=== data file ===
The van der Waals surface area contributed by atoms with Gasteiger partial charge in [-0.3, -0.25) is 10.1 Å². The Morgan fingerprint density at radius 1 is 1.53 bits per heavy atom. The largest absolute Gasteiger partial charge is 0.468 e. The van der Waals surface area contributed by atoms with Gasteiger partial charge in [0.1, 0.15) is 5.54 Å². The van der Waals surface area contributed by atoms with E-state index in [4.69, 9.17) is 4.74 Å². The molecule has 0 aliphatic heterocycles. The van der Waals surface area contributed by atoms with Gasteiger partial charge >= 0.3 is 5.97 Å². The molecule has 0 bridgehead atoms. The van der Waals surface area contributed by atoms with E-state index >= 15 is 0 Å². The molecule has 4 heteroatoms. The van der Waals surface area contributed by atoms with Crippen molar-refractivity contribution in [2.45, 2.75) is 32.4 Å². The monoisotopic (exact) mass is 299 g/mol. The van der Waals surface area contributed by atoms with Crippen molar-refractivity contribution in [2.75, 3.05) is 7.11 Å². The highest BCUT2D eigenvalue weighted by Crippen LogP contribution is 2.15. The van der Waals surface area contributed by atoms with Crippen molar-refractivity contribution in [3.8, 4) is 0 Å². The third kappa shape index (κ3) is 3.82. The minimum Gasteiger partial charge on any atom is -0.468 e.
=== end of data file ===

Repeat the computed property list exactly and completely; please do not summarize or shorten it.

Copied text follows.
The van der Waals surface area contributed by atoms with Gasteiger partial charge in [-0.3, -0.25) is 10.1 Å². The Morgan fingerprint density at radius 1 is 1.53 bits per heavy atom. The largest absolute Gasteiger partial charge is 0.468 e. The van der Waals surface area contributed by atoms with Gasteiger partial charge in [0.1, 0.15) is 5.54 Å². The van der Waals surface area contributed by atoms with E-state index in [4.69, 9.17) is 4.74 Å². The molecule has 0 aliphatic heterocycles. The van der Waals surface area contributed by atoms with Gasteiger partial charge >= 0.3 is 5.97 Å². The molecule has 0 bridgehead atoms. The van der Waals surface area contributed by atoms with E-state index >= 15 is 0 Å². The molecule has 4 heteroatoms. The van der Waals surface area contributed by atoms with Crippen molar-refractivity contribution in [2.45, 2.75) is 32.4 Å². The monoisotopic (exact) mass is 299 g/mol. The van der Waals surface area contributed by atoms with Crippen molar-refractivity contribution in [2.75, 3.05) is 7.11 Å². The highest BCUT2D eigenvalue weighted by Crippen LogP contribution is 2.15. The van der Waals surface area contributed by atoms with Crippen molar-refractivity contribution in [3.8, 4) is 0 Å². The third kappa shape index (κ3) is 3.82. The minimum Gasteiger partial charge on any atom is -0.468 e.